Doug Lederman

Doug Lederman, Editor, is one of the three founders of Inside Higher Ed. With Scott Jaschik, he leads the site's editorial operations, overseeing news content, opinion pieces, career advice, blogs and other features. Doug speaks widely about higher education, including on C-Span and National Public Radio and at meetings around the country, and his work has appeared in The New York Times, USA Today, the Nieman Foundation Journal, The Christian Science Monitor, and the Princeton Alumni Weekly. Doug was managing editor of The Chronicle of Higher Education from 1999 to 2003. Before that, Doug had worked at The Chronicle since 1986 in a variety of roles, first as an athletics reporter and editor. He has won three National Awards for Education Reporting from the Education Writers Association, including one in 2009 for a series of Inside Higher Ed articles he co-wrote on college rankings. He began his career as a news clerk at The New York Times. He grew up in Shaker Heights, Ohio, and graduated in 1984 from Princeton University. Doug lives with his wife, Sandy, and their two children in Bethesda, Md.

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Most Recent Articles

February 12, 2008
The "good government" movement in Washington has taken aim at fat-cat lobbyists, free spending campaign donors, and earmark producing lawmakers. Its latest target: judge-inviting law schools?
February 11, 2008
If any college in the country had an incentive to respond to the growing pressure from politicians to make higher education more affordable, it might be George Washington University, which Forbes recently characterized as "the most expensive four-year university in the U.S. (and most likely the world)."
February 8, 2008
Many Republicans join Democrats in backing legislation to ratchet up scrutiny of college spending and pricing, toughen student loan oversight, and ease aid application.
February 7, 2008
Posturing, panicking and backpedaling and, of course, politicking -- all of those were in ample supply Wednesday as lobbyists, lawmakers and other players prepared for today's House of Representatives debate over legislation to renew the Higher Education Act. Developments were fast and furious on an array of fronts. Among the most significant:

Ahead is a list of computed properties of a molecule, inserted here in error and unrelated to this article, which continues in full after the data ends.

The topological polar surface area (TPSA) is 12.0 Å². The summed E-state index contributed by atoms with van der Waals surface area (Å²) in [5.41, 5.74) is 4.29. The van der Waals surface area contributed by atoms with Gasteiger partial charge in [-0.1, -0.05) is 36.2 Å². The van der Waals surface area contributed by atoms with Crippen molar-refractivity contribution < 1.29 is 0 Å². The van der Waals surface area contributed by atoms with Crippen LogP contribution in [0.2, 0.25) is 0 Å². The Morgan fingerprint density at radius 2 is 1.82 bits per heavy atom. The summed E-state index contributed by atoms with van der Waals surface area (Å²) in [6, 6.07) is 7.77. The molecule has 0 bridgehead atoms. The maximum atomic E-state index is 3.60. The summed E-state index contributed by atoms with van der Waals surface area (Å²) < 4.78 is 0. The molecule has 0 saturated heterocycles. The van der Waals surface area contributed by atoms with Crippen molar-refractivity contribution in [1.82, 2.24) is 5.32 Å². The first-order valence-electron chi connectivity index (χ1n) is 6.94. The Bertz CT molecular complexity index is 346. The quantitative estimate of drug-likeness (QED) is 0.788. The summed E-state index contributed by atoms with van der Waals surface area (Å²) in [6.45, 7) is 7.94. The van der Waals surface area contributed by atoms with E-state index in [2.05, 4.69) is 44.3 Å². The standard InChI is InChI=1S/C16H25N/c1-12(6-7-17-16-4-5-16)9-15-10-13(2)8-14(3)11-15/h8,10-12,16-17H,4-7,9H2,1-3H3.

February 6, 2008
With House poised to take up bill, one lawmaker offers plan to require 5 percent payout by endowments, and leaders back default-rate change pushed by for-profit colleges.
February 6, 2008
The memorandum that circulated on Capitol Hill last week sought to reassure U.S. senators that higher education leaders, who have opposed certain aspects of a patent reform bill approved last fall by the Senate Judiciary Committee, had been dealt with satisfactorily. “University Concerns With S. 1145 Addressed by Bill as Reported by Committee,” read the headline on the document, which went on to list the ways in which the academy’s major objections “have been appropriately addressed by the bill as reported by the Judiciary Committee.”
February 5, 2008
Bush's 2009 budget plan would lift maximum Pell Grant to $4,800, kill other aid programs -- and slash funds for minority-serving colleges that gained in last fall's budget measure.
February 4, 2008
Reworked Higher Ed Act legislation would limit scrutiny to 5 percent of colleges that raise tuition price the most, but ramp up other reporting requirements.
February 4, 2008
Proposal to require elite colleges to spend a minimum proportion of their endowments gets cool reception at Washington forum -- including from a surprising source.

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